SPP-model programs: Possibilities for Japan

Text and photos by Atsuko Otsuka, freelance journalist and author, consultant for the Guide Dog Puppy-Raising Program and the Horse Program at Shimane Asahi Rehabilitation Program Center in Japan

Dog handlers of Freedom Tails at Stafford Creek Corrections Center pose for a photo.

I’ve been working with the Prison Pet Partnership at Washington Corrections Center for Women (WCCW) for years, and I’ve become fascinated with the Sustainability in Prisons Project (SPP). I’ve written several books about the benefits of animal programs in correctional facilities, and I’ve successfully worked with the Japanese Ministry of Justice to establish the first dog programs in Japanese correctional facilities. My goal is to find ways to create more programs in Japan similar to those of SPP. I strongly believe that they offer a way to improve our society, the lives of our incarcerated populations, and the planet.

Technicians at the Sustainable Practice Lab at Monroe Correctional Complex proudly point to the “Thank you” poster from the recipients.

A nursing mother cat and her kittens are all cared for in the handler’s cell at Mission Creek Corrections Center for Women.

Over the past few years, I’ve had the privilege of visiting many correctional facilities in Washington where SPP is an important part of their programming and culture. My journey began with WCCW, Cedar Creek and Larch Corrections Centers. This year, I added visits to Mission Creek, Stafford Creek, Airway Heights and Monroe Correctional Complex. During these visits, I saw many wonderful programs that are expanding the worlds of the people incarcerated there, by giving them both environmental education and the opportunity to become better stewards of the earth. I was particularly impressed that all of the SPP programs I saw were designed to help their participants gain self-esteem and redemption by creating a way for them to give back to society. The passion and pride expressed by the program participants that I met was not only inspiring, but infectious.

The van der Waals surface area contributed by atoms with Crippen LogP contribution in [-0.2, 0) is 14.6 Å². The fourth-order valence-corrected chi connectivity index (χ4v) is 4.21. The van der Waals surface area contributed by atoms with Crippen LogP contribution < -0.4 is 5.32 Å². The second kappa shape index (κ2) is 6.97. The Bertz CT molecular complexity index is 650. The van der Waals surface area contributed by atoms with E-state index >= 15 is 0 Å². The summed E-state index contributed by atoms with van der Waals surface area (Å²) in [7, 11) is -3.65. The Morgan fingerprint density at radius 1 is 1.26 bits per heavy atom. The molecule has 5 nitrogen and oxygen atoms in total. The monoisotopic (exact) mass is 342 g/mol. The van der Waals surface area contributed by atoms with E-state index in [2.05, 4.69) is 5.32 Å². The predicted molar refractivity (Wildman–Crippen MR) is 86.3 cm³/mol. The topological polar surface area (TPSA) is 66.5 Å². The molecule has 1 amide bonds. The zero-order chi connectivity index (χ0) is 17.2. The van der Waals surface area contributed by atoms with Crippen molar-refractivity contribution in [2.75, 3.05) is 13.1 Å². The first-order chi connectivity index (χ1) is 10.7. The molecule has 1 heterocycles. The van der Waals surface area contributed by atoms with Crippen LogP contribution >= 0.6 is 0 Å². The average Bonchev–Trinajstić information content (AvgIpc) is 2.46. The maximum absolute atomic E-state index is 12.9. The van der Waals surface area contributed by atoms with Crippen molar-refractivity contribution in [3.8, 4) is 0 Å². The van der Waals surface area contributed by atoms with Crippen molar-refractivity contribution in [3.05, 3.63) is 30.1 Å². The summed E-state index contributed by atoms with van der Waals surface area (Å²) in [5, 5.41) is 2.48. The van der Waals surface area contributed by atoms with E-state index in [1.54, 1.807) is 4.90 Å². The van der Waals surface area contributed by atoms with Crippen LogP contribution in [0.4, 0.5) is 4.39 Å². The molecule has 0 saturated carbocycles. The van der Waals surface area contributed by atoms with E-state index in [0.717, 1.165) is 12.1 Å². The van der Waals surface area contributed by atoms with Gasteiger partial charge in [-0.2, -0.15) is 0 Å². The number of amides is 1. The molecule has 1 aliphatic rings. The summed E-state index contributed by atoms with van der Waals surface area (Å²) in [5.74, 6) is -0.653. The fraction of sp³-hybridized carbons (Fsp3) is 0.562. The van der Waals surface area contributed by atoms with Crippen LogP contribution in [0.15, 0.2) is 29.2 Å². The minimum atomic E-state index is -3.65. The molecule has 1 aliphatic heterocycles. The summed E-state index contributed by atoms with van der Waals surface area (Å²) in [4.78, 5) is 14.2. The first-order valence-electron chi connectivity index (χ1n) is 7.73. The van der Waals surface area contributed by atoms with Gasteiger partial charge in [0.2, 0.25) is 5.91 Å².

Learn more about Atsuko and the programs at Shimane Asahi Rehabilitation Program Center.

Students stop at the garden after attending a Seeds to Supper class at Stafford Creek Corrections Center.

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